Sebaceous Adenoma In Cats

Sebaceous Adenoma In Cats – UPDATED 2021 – A Complete Guide

When you spot a lump, bump or abnormal growth on the body of your pet, it is quite scary. The first thought that comes to the mind of a cat owner is ‘cancer’. However, there are several conditions, like sebaceous adenoma, where the lumps are harmless and there is no need to worry. Sebaceous adenoma in cats is a benign tumor originating from the ducts or glands.

In this guide, let us try to learn more about this health condition in cats, discuss its symptoms, complications and treatment options to help cat owners understand what they should expect.

Sebaceous Adenoma In Cats – What You Should Know?

Sebaceous adenoma is one of the types of skin tumors that cats develop as they grow old. The sebaceous glands of these pets are meant to produce an oily substance named sebum. The hair follicles on the skin have tiny ducts of the sebaceous glands. Sebaceous adenoma is more commonly seen in certain breeds of cats. The risks of developing this tumor increases as the cat ages.

While the sebaceous adenoma looks quite scary, like warts, it is a common kind of tumor in cats and should not be worried about. It is a non-cancerous tumor that doesn’t pose danger to a cat and it can be left untreated in most cases. It occurs as a protrusion on multiple parts of the cat’s body including neck, head, back, limbs and eyelids. They are often hairless and look like cauliflower rooted firmly into the skin.

Sebaceous adenoma in cats is diagnosed on the basis of the examination and history of the growth. Your vet may ask you questions about the appearance and number of masses growing on the cat’s body. The vet also performs a physical examination to find out whether the mass contains oil or is attached to the skin. The cat is checked for signs of pain or discomfort. They may also perform a fine needle aspiration that removes some cells from the growth for further evaluation and diagnosis.

Sebaceous Adenoma Cat Treatment

Treatment of sebaceous adenoma in cats can take several forms. In most cases, these tumors don’t affect the pets and there is no discomfort or interference with their everyday lives. If the growth does not progress, you can leave it untreated as long as it does not bother the cat. Sometimes, these tumors can turn malignant. If you see multiple tumors growing on the body or the color of the tumor changing, you should consult a vet to determine the treatment options.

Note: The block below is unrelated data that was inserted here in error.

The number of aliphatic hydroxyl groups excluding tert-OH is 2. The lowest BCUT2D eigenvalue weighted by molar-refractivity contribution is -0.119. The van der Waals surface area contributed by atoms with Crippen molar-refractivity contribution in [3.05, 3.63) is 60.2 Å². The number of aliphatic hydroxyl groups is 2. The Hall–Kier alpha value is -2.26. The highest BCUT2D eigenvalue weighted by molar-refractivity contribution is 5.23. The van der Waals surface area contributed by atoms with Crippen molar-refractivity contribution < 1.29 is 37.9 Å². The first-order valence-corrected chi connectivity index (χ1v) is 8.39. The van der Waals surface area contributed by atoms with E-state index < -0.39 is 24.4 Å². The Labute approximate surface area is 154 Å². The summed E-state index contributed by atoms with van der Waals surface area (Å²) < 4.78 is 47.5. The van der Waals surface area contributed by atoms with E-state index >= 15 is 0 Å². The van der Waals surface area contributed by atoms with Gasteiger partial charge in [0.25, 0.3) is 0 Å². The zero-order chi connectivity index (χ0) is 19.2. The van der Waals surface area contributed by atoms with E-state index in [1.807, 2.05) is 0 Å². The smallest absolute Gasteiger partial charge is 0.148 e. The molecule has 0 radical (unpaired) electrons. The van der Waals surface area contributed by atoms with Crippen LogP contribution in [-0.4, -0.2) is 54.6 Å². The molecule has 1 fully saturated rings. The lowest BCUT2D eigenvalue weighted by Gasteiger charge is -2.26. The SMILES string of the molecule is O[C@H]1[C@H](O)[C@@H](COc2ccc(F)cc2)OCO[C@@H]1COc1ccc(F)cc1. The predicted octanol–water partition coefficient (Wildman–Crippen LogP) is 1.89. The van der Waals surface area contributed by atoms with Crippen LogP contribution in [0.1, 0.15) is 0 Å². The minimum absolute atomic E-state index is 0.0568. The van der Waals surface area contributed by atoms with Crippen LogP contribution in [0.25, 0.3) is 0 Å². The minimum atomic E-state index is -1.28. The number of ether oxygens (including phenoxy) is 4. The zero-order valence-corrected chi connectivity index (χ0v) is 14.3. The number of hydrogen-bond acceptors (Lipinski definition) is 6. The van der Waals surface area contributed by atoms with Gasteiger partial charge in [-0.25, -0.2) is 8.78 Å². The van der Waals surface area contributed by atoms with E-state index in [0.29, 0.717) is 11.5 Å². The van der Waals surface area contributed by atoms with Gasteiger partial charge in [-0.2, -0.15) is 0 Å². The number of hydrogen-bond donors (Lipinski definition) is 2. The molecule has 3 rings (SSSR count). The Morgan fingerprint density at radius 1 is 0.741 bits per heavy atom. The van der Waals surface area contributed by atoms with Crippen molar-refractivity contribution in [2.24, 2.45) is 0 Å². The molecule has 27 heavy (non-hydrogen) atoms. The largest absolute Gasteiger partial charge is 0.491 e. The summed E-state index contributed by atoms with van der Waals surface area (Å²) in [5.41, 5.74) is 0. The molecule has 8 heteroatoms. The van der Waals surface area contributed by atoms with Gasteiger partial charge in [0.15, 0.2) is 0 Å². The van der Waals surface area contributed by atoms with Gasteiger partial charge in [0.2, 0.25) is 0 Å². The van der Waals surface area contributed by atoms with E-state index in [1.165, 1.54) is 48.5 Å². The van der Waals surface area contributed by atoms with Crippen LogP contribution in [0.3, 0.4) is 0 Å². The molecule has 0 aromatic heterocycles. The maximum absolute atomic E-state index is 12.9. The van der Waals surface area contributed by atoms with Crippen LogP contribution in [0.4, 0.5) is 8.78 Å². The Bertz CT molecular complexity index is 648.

Sometimes, you may need to get the adenoma removed through a surgical procedure. The vet can administer a local anesthetic and remove the mass. This is necessary when the tumor is growing near the eyelid or mouth of your cat, causing further implications from rubbing or eating. Grooming procedures can also sometimes cause a wound in the area and require attention. If you find the tumor breaking open and bleeding or getting infected from chewing or rubbing, you should take veterinary advice at the earliest.

Large Lump Appeared On Cat Overnight?

It is not uncommon to see your pet developing a lump overnight. You might have seen the cat in a good state on the previous day and you start wondering what to do next. Lumps can appear on any part of the body, neck, legs or anywhere. There are several reasons lumps can develop such speedily and they can be both cancerous and non-cancerous. The only way to identify the condition is by taking your pet to a vet to assess the cause of the lump and understand what to do next.

The most common causes of lump appearing on a cat’s body are sebaceous cysts and adenomas. These are non-cancerous growths on the skin of the cat. While sebaceous cyst occurs from blocked hair follicles, the sebaceous adenoma is a tumor originating from the glands that produce sebum. These lumps are harmless and may not need surgical removal most of the time. However, it is best to consult a vet to figure out the exact condition and treatment options.

While you can always wait before taking the cat to a vet, look for signs and behavior to understand how serious the situation is. If your feline seems to be fine and the lump is not painful or smelling, it may not be an emergency and you can schedule an appointment with the vet. However, if the pet is lethargic, shows signs of illnesses or has a lost appetite, you should head directly to a hospital.

Sebaceous Adenoma Vs Papilloma

Both sebaceous adenoma and papilloma are benign tumors that grow at a slow rate and are harmless. Sebaceous adenoma is a non-cancerous tumor affecting the sebaceous glands that lubricate the skin in pets. They can develop anywhere on the skin and are more likely to affect older cats. Sebaceous papilloma, on the other hand, are benign growths that resemble warts seen in humans. They are small, rough and round and generally found around the mouth though they can develop anywhere on the body including eyelids and paws.

Sebaceous papilloma, unlike adenoma, is caused by a virus and affects younger cats as they are less immune to such viruses. The growth is harmless and goes away on its own as the pet’s immune system fights the virus off. Both these types of tumors can be removed surgically if secondary complications are noted.